What can we do about CMEs? We can’t predict them, so while it’d probably be a good idea to launch a Mars mission in a period of low solar activity to try and minimise the risk we also have to make sure that if one does happen it doesn’t spell instant death for the astronauts on board. The only way to do this is shielding, and lots of it. Only very dense materials like lead provide adequate shielding against gamma radiation, and the drawback of this is that dense materials are also heavy. Getting enough lead into orbit to shield the entire spacecraft is completely out of the question; the best we could do is a radiation-shielded chamber that the astronauts could retreat to when a CME occurs. The good news is that CMEs travel at the speed of the solar wind and take several days to reach the Earth, so the astronauts would have plenty of warning that one was coming up, and since they only last a matter of hours it’s entirely feasible to have them shelter inside the chamber for the duration.
So the radiation problem is one which can be overcome to the extent that we can be fairly sure the astronauts won’t die en route, although they’d be at significantly higher risk of developing cancer than the average person. A trickier problem is muscle and bone deterioration in low-g environments. When you’re walking around on Earth your body is under constant tension in order to counteract the force of the Earth’s gravity. You may not notice it, but your muscles are constantly doing work just to keep you standing upright. Remove the gravity and the muscles stop doing the work, and since muscles are lazy bastards they will immediately start to waste away. Worse is the fact that since bone grows in response to taking loads, no load means the body starts to reabsorb bone minerals and the bones begin to atrophy. This is potentially far more serious than muscle atrophy, which can be reversed in a few months on the ground; bone atrophy can take years to correct, and the longer you are in space the worse the degree of atrophy. A two-year round trip could inflict permanent skeletal damage to the astronauts involved.
Happily there is also something we can do about this, and that something is an absolute crapload of exercise. The daily schedule of an astronaut usually features at least 2-3 hours of workouts in order to give muscles something to do and stop them from getting weaker, and this has had good results in counteracting muscle atrophy. No-one has (as far as I know) come up with a decent solution to bone atrophy, although the effects can be ameliorated by having astronauts wear elastic braces that compress their limbs and provide some of the mechanical stress that’s missing in a weightless environment. Importantly the space endurance record of 437 days is longer than a one-way trip to Mars would be, and the guy who did that recovered fully from his experience1 thanks to a punishing exercise regimen that he stuck to religiously. It is possible to send people to Mars and back without having their bones shatter the moment they set foot back on Earth.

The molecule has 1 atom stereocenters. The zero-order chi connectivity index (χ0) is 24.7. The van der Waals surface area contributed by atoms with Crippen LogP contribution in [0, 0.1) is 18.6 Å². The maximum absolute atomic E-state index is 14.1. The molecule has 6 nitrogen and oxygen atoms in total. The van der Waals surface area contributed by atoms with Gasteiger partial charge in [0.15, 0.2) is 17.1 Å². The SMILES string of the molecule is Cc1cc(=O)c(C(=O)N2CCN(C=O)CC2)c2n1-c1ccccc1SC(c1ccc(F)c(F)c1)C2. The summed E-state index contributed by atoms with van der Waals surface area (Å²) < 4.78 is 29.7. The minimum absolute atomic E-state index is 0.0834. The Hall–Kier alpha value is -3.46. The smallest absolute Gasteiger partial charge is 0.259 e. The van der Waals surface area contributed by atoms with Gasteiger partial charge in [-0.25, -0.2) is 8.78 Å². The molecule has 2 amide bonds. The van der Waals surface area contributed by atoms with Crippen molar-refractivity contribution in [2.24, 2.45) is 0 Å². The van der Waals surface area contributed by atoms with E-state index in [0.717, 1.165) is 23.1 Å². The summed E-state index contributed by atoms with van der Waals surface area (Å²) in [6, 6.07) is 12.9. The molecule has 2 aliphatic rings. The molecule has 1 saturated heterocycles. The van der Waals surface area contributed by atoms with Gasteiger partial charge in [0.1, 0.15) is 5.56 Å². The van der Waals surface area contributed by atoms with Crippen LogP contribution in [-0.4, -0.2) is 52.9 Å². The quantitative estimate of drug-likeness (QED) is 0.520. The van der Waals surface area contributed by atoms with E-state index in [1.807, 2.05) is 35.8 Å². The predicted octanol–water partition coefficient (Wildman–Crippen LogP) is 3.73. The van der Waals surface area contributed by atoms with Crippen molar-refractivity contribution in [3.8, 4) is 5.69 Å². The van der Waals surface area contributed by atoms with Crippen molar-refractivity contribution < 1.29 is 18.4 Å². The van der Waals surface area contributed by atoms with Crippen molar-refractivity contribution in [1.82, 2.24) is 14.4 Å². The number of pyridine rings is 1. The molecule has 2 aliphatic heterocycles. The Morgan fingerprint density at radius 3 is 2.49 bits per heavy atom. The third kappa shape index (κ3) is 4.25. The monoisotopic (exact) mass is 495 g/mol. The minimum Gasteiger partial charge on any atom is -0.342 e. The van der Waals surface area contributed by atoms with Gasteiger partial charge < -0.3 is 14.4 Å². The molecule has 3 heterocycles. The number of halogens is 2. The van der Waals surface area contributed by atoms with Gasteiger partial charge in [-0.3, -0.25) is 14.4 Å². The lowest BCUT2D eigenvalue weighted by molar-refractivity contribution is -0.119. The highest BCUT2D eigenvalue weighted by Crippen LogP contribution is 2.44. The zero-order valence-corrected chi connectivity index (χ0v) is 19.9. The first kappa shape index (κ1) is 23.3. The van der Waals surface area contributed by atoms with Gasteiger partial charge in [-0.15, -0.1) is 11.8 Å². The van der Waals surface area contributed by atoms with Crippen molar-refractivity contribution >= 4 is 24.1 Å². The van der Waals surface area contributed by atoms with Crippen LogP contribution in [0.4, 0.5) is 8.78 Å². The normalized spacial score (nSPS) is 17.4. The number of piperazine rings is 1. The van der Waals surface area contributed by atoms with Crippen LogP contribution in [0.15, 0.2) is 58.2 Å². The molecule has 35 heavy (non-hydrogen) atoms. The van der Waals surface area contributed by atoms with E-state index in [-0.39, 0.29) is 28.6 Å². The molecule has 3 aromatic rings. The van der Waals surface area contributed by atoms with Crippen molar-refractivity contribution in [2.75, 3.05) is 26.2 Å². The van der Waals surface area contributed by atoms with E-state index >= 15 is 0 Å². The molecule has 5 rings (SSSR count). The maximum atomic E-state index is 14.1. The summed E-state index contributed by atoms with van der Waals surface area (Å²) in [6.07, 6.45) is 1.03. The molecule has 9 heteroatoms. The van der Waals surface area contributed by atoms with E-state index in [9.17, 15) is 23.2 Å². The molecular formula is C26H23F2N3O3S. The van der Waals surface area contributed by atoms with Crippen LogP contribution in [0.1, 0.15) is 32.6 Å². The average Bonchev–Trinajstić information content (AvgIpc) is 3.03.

Finally there is the psychological component, and this is one that’s less understood. It is possible to find people who can survive over a year spent in a small tin can without going crazy; that part is no problem. The tricky part is finding a group of people who can spend over a year in a small tin can without killing each other. There are some indirect comparisons you can draw with nuclear missile submarines, which at the height of the Cold War were submerged for months at a time, but even the cramped confines of a submarine would look positively roomy when compared to the living space available to a prospective Mars astronaut. Being stuck in such an environment with the same faces day in, day out, for two years is a significant psychological burden to carry, which is why there’s a number of studies currently going on to see what happens to people in those conditions. For example, Mars 500 was an experiment which locked six volunteers in a Mars craft mockup for 500 days in order to test both the psychosocial effects of that confinement and the ability of the volunteers to adequately deal with any complications that might arise, like a medical emergency. Mars 500 concluded successfully, but while I’m no psychological expert I suspect that no Earth-based mockup will be able to adequately reproduce the feeling of isolation that being several million miles from Earth will create. The true effects of this one aren’t going to be fully known until we actually do it.
Anyway, when weighed up against muscle wastage, bone disintegration, possible irradiation, higher cancer chances and the ever-present risk of going nuts, some slight vision impairment starts to seem a little bit trivial. Certainly I don’t think an astronaut, when presented with the chance to go to Mars, will say “Well I could do that, but on the other hand it might damage my eyesight!” Spaceflight is full of risks, and they are used to taking them. One more isn’t going to make any difference whatsoever.
1. Nearly all the spaceflight endurance records are held by Russians; this is because Russians are intrinsically crazy. Also because one of the main reasons for them putting Mir up there was so they could investigate what long-duration spaceflight would do to people, I guess. But mostly because they’re crazy.